Game # 10 ; Teetoum
Time period: Ancient Greece to modern.
Players: As many as will.
Materials: Wood, leather.
Product Dimensions: 2.0 cm width x 5.0 cm length.
The “Teetotum” is a gambling top that was known in ancient Greece and the Hashemonean kingdom. It is used throughout the medieval western world in games such as ‘Put and Take in England, Toton in France and Driedel in 16th Century Germany. Over time, the markings on the die were changed so that each of the four external sides of the die on the spindle were marked with a letter. Depending upon the country in which the game was played, the letters varied but the rules remained essentially the same.
While earlier it was used for gambling purposes, the Teetotum evolved during Victorian times in England and North America, to be used as a chance device to replace dice in boxed boardgames because of clerical admonitions regarding the use of dice.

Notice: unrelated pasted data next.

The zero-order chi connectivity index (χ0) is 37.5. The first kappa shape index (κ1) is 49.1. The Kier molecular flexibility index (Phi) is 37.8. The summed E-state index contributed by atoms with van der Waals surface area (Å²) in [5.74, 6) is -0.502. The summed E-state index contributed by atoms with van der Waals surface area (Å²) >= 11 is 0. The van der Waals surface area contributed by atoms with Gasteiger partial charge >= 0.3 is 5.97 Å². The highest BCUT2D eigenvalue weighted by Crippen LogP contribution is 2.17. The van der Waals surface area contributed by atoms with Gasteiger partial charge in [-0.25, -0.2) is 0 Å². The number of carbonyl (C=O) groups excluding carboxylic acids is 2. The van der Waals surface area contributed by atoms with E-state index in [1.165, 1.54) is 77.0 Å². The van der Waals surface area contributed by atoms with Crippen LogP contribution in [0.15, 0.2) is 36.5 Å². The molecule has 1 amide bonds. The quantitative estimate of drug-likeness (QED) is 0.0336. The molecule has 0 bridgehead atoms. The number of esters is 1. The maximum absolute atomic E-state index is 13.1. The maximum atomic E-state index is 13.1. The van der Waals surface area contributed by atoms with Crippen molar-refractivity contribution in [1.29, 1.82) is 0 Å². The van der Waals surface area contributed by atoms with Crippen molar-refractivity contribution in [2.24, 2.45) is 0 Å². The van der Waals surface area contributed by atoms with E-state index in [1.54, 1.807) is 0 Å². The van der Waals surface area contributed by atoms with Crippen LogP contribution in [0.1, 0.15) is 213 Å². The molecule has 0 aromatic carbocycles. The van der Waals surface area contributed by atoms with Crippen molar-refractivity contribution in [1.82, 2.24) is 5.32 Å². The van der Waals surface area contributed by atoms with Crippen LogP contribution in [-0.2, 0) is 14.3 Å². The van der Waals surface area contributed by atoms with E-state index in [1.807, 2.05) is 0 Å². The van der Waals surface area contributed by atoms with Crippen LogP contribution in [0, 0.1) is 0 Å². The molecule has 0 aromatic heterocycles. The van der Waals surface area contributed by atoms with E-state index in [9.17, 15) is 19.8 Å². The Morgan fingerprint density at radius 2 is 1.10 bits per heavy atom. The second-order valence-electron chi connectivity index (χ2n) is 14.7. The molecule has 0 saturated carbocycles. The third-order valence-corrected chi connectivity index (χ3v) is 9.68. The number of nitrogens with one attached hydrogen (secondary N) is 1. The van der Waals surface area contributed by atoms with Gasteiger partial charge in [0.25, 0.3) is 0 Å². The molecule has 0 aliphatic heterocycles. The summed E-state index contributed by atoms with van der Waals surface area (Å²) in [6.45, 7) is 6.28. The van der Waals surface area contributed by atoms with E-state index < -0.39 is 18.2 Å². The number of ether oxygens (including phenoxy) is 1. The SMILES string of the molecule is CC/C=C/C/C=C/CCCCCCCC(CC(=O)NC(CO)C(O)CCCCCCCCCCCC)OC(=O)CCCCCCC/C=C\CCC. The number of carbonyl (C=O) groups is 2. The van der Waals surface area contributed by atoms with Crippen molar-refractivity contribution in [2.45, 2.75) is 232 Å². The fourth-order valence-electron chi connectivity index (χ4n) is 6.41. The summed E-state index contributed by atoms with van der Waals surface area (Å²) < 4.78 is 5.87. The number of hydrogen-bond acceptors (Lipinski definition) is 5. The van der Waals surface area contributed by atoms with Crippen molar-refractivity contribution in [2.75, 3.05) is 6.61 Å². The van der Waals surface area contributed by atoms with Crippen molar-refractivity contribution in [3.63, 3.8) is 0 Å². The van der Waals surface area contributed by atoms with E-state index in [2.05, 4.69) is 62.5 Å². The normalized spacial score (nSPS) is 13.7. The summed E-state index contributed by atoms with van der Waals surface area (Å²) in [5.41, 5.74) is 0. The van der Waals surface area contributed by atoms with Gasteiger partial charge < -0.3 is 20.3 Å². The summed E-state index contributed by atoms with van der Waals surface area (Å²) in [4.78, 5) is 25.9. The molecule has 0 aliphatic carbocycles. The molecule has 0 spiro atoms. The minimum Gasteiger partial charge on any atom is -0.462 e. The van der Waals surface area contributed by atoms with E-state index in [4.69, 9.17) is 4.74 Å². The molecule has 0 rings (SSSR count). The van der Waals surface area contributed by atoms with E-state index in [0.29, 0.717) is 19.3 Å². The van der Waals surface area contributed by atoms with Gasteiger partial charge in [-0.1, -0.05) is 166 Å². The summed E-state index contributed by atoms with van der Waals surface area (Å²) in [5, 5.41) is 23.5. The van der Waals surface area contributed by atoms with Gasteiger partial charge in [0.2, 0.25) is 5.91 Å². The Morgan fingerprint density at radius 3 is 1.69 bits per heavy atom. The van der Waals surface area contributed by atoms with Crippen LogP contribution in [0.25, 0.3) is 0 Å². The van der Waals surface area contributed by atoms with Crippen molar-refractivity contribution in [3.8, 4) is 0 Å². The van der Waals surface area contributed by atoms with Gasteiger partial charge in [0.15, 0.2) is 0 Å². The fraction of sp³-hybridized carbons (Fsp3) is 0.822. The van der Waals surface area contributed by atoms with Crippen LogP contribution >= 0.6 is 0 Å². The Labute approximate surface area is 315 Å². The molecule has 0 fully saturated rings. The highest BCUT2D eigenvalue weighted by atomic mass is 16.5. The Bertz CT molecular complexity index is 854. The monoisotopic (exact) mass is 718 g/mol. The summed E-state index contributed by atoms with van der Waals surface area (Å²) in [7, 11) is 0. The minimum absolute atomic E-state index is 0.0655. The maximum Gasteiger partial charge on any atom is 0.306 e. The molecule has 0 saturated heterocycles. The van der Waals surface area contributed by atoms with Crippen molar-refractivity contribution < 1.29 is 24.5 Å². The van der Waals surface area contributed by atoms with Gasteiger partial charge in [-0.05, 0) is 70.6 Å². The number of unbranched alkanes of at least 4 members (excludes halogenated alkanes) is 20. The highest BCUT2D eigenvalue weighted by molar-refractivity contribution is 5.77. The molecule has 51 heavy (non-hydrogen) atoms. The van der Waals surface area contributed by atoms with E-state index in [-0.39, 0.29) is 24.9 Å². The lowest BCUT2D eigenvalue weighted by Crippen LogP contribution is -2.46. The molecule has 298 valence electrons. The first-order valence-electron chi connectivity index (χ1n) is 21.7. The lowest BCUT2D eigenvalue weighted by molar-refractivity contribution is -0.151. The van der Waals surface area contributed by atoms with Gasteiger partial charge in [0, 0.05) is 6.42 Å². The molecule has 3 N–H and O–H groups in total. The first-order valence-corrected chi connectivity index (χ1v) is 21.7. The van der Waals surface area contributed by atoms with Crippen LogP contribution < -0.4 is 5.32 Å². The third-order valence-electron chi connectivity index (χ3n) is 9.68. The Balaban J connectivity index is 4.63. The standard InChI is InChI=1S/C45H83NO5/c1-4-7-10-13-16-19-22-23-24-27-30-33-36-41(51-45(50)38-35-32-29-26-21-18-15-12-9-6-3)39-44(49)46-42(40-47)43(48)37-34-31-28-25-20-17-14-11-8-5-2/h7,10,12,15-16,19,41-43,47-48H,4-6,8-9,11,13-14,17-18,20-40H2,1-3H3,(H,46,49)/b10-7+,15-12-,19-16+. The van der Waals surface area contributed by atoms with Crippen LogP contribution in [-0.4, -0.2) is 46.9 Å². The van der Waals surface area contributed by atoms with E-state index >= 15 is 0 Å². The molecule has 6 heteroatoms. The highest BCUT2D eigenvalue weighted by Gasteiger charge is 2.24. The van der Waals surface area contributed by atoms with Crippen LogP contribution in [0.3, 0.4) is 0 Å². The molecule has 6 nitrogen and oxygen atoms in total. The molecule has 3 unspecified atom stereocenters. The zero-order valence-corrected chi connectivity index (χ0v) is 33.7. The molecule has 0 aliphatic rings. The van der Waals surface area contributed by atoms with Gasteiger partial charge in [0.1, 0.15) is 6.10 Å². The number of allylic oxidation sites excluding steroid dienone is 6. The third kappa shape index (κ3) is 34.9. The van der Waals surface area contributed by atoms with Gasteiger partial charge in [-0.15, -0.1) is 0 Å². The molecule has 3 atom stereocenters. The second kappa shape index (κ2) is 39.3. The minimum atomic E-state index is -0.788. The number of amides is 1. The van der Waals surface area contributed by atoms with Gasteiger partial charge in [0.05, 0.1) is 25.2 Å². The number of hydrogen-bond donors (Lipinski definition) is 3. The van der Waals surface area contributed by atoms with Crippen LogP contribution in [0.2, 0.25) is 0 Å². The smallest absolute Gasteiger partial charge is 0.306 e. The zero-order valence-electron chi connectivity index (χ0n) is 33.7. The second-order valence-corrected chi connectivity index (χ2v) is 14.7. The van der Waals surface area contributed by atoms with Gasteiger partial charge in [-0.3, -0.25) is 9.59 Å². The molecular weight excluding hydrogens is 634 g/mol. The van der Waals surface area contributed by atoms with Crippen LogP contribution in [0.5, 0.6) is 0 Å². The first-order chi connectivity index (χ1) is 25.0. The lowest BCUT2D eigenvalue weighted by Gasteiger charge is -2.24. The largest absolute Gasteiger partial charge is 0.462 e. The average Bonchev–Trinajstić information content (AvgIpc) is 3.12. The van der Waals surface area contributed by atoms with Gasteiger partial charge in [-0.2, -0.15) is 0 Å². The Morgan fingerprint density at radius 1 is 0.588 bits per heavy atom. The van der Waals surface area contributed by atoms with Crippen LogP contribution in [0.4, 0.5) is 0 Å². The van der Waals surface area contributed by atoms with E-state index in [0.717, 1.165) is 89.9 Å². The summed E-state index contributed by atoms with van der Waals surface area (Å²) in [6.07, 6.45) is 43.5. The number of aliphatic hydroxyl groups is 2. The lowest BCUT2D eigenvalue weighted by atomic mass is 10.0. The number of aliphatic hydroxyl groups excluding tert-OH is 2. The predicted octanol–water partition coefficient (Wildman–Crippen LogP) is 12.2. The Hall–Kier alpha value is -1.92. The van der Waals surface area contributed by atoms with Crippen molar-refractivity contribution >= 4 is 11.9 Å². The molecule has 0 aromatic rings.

The game Put and Take, uses the four-sided teetotum or spinning top, to display a number when it stops spinning. Each player places a coin in a ‘pot’ and then take turns spinning the teetotum following the instructions when the teetotum stops spinning. When the whole pot has been won the round is over and the players start again.
1. Take a coin from the pot;
2. Do nothing;
3. Put in a coin in the pot;
4. Win the whole pot;
The Teetotum comes with a small leather drawstring bag and a sheet of instructions for Put and Take.
A leather cup and a variety of jettons to use instead of coins, are also available.
Suggested age: All